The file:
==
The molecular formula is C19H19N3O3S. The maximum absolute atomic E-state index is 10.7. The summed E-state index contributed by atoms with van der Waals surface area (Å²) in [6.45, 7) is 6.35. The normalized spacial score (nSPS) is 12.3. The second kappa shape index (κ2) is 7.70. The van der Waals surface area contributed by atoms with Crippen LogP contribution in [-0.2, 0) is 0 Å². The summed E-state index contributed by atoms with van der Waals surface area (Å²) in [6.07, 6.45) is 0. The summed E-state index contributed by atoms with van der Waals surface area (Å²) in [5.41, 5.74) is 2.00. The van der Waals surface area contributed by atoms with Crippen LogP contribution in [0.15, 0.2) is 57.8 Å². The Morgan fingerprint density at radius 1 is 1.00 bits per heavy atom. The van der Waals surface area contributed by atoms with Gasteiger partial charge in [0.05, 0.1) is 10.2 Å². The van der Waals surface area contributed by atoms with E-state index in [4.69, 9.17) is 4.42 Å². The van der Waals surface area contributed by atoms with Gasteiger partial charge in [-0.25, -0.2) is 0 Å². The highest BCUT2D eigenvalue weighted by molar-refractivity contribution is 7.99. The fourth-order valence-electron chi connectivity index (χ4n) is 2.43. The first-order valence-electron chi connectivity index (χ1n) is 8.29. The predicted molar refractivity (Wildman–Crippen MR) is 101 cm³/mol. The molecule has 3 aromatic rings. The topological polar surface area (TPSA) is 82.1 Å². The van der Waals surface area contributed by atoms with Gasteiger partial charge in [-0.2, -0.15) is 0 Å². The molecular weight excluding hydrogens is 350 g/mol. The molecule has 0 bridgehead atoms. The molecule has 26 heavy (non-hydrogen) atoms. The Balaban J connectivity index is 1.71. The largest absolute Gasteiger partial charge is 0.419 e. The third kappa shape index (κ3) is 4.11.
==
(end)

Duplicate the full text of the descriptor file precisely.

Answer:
The molecular formula is C19H19N3O3S. The maximum absolute atomic E-state index is 10.7. The summed E-state index contributed by atoms with van der Waals surface area (Å²) in [6.45, 7) is 6.35. The normalized spacial score (nSPS) is 12.3. The second kappa shape index (κ2) is 7.70. The van der Waals surface area contributed by atoms with Crippen LogP contribution in [-0.2, 0) is 0 Å². The summed E-state index contributed by atoms with van der Waals surface area (Å²) in [6.07, 6.45) is 0. The summed E-state index contributed by atoms with van der Waals surface area (Å²) in [5.41, 5.74) is 2.00. The van der Waals surface area contributed by atoms with Crippen LogP contribution in [0.15, 0.2) is 57.8 Å². The Morgan fingerprint density at radius 1 is 1.00 bits per heavy atom. The van der Waals surface area contributed by atoms with Gasteiger partial charge in [0.05, 0.1) is 10.2 Å². The van der Waals surface area contributed by atoms with E-state index in [4.69, 9.17) is 4.42 Å². The van der Waals surface area contributed by atoms with Gasteiger partial charge in [-0.25, -0.2) is 0 Å². The highest BCUT2D eigenvalue weighted by molar-refractivity contribution is 7.99. The fourth-order valence-electron chi connectivity index (χ4n) is 2.43. The first-order valence-electron chi connectivity index (χ1n) is 8.29. The predicted molar refractivity (Wildman–Crippen MR) is 101 cm³/mol. The molecule has 3 aromatic rings. The topological polar surface area (TPSA) is 82.1 Å². The van der Waals surface area contributed by atoms with Gasteiger partial charge in [-0.2, -0.15) is 0 Å². The molecular weight excluding hydrogens is 350 g/mol. The molecule has 0 bridgehead atoms. The molecule has 26 heavy (non-hydrogen) atoms. The Balaban J connectivity index is 1.71. The largest absolute Gasteiger partial charge is 0.419 e. The third kappa shape index (κ3) is 4.11.